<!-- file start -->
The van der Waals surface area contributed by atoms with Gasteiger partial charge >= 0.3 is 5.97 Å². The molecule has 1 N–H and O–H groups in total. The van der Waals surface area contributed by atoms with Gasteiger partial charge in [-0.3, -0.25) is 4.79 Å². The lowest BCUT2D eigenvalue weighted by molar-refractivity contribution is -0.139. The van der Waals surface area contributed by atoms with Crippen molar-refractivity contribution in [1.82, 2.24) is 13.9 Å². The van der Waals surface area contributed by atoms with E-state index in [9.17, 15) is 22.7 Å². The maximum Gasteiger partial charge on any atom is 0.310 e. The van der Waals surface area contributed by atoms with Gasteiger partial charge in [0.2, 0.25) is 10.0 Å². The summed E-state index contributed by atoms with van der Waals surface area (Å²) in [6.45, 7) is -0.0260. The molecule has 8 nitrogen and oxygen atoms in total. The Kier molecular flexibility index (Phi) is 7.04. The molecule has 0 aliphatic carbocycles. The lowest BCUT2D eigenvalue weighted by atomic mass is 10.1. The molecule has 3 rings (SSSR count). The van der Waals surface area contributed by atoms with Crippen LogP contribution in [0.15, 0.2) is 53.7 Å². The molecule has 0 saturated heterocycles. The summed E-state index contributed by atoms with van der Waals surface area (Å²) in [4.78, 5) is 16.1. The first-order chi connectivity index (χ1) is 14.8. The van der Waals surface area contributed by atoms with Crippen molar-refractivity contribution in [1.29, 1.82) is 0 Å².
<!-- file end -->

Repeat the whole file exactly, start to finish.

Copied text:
The van der Waals surface area contributed by atoms with Gasteiger partial charge >= 0.3 is 5.97 Å². The molecule has 1 N–H and O–H groups in total. The van der Waals surface area contributed by atoms with Gasteiger partial charge in [-0.3, -0.25) is 4.79 Å². The lowest BCUT2D eigenvalue weighted by molar-refractivity contribution is -0.139. The van der Waals surface area contributed by atoms with Crippen molar-refractivity contribution in [1.82, 2.24) is 13.9 Å². The van der Waals surface area contributed by atoms with E-state index in [9.17, 15) is 22.7 Å². The maximum Gasteiger partial charge on any atom is 0.310 e. The van der Waals surface area contributed by atoms with Gasteiger partial charge in [0.2, 0.25) is 10.0 Å². The summed E-state index contributed by atoms with van der Waals surface area (Å²) in [6.45, 7) is -0.0260. The molecule has 8 nitrogen and oxygen atoms in total. The Kier molecular flexibility index (Phi) is 7.04. The molecule has 0 aliphatic carbocycles. The lowest BCUT2D eigenvalue weighted by atomic mass is 10.1. The molecule has 3 rings (SSSR count). The van der Waals surface area contributed by atoms with Crippen LogP contribution in [0.15, 0.2) is 53.7 Å². The molecule has 0 saturated heterocycles. The summed E-state index contributed by atoms with van der Waals surface area (Å²) in [4.78, 5) is 16.1. The first-order chi connectivity index (χ1) is 14.8. The van der Waals surface area contributed by atoms with Crippen molar-refractivity contribution in [1.29, 1.82) is 0 Å².